An unidentified developer of a third-party game that launched with the Wii U — and man, that shouldn’t be too hard to narrow down — has written for Eurogamer a thorough post-mortem of his studio’s experience developing for the console. It touches familiar themes of the console’s struggles, but in a more detailed, firsthand way.
The money quote, though, comes from his team’s dealings with Nintendo as they tried to build their game’s online capabilities even though support for them would be coming very late in the console’s development. His team would offer certain scenarios to Nintendo to ask how things might work, “all the time referencing how Xbox Live and PSN achieve the same thing.
“At some point in this conversation we were informed that it was no good referencing Live and PSN as nobody in their development teams used those systems (!) so could we provide more detailed explanations for them?”
Nintendo’s inexperience with online systems and features is the biggest shortcoming the writer outlines in his recap. Indeed, they’re why the Wii U needed that crushing, 1GB mandatory day one patch: Basically, he says, Nintendo was still working on its network operating system as the console was being manufactured. (Indeed, Nintendo wouldn’t start shipping consoles that didn’t need the patch until well into 2013.)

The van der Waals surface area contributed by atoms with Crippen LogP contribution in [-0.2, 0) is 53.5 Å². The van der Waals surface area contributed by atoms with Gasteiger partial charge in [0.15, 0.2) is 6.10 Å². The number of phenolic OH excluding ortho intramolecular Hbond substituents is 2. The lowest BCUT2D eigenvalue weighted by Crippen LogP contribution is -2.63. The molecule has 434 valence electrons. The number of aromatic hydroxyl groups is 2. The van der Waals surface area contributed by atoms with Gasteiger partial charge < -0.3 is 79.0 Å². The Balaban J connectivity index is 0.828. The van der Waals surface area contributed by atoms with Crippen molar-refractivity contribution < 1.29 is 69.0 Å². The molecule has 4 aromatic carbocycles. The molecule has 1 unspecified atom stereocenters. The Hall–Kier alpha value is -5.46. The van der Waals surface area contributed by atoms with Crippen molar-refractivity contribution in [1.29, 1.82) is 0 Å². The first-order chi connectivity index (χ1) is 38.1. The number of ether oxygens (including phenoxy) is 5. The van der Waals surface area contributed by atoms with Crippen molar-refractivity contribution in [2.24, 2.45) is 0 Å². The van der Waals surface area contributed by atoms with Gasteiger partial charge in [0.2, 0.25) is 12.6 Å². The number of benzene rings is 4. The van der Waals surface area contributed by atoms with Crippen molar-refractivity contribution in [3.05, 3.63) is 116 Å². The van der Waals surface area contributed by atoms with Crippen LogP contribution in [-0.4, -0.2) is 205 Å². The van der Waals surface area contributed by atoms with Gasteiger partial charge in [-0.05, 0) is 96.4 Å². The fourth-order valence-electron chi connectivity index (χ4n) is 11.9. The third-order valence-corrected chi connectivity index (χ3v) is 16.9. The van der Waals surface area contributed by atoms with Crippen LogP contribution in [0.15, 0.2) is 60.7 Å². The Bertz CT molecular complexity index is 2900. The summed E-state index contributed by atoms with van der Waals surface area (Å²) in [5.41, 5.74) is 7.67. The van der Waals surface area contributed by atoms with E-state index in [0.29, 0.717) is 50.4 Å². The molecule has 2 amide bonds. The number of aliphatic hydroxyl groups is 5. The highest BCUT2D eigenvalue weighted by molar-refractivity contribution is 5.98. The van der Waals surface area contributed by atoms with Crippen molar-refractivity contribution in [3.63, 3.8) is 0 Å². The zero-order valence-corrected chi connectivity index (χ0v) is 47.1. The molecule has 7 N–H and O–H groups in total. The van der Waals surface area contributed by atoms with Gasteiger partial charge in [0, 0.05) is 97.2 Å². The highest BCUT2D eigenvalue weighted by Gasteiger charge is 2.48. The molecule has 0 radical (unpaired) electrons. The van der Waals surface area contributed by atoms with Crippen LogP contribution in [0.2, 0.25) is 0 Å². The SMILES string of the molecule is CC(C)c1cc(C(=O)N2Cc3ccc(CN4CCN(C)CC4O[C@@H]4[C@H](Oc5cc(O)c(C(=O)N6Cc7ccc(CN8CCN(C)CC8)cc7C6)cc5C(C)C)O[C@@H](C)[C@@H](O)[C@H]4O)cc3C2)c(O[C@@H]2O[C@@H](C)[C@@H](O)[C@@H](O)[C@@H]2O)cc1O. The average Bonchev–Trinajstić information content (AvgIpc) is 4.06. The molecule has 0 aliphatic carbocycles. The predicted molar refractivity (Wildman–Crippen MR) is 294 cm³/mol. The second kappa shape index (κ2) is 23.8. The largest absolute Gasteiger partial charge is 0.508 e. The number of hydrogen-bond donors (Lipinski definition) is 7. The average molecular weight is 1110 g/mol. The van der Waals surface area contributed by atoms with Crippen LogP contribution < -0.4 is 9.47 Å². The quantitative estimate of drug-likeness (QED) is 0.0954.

Launch day came around and the answer became clear: Nintendo was late — very late — with its network systems. In fact, the only way to access their systems fully was to download a big patch on day one that added all these missing components. Without that patch a lot of the release titles would have been only semi-functional.
The remainder of the piece adds an informed, technical underpinning to the notion that, in terms of performance, the Wii U rests more in the spectrum of the previous console generation than the current one. Nintendo wanted it to consume less power so the machine would have a quiet living room aesthetic, he writes, thus its processor “might even struggle to do current-gen (PS3 and X360) titles.”
All this raises a legitimate question about the console’s future, if third-party studios are faced with developing a title that can sell better on two high-powered consoles, and the effort needed to port it onto a poorly selling platform. “The notion of next-gen titles being easily portable to the Wii U just doesn’t work,” he says. “The gulf in power is just too high,” and other features are incompatible.
“The first-party developers at Nintendo will make the hardware sing — they always do — but the situation looks grim for those of us in third-party development.”
It’s a long, warts-and-all read, definitely worth your time on a Sunday.
Secret Developers: Wii U — The Inside Story[Eurogamer]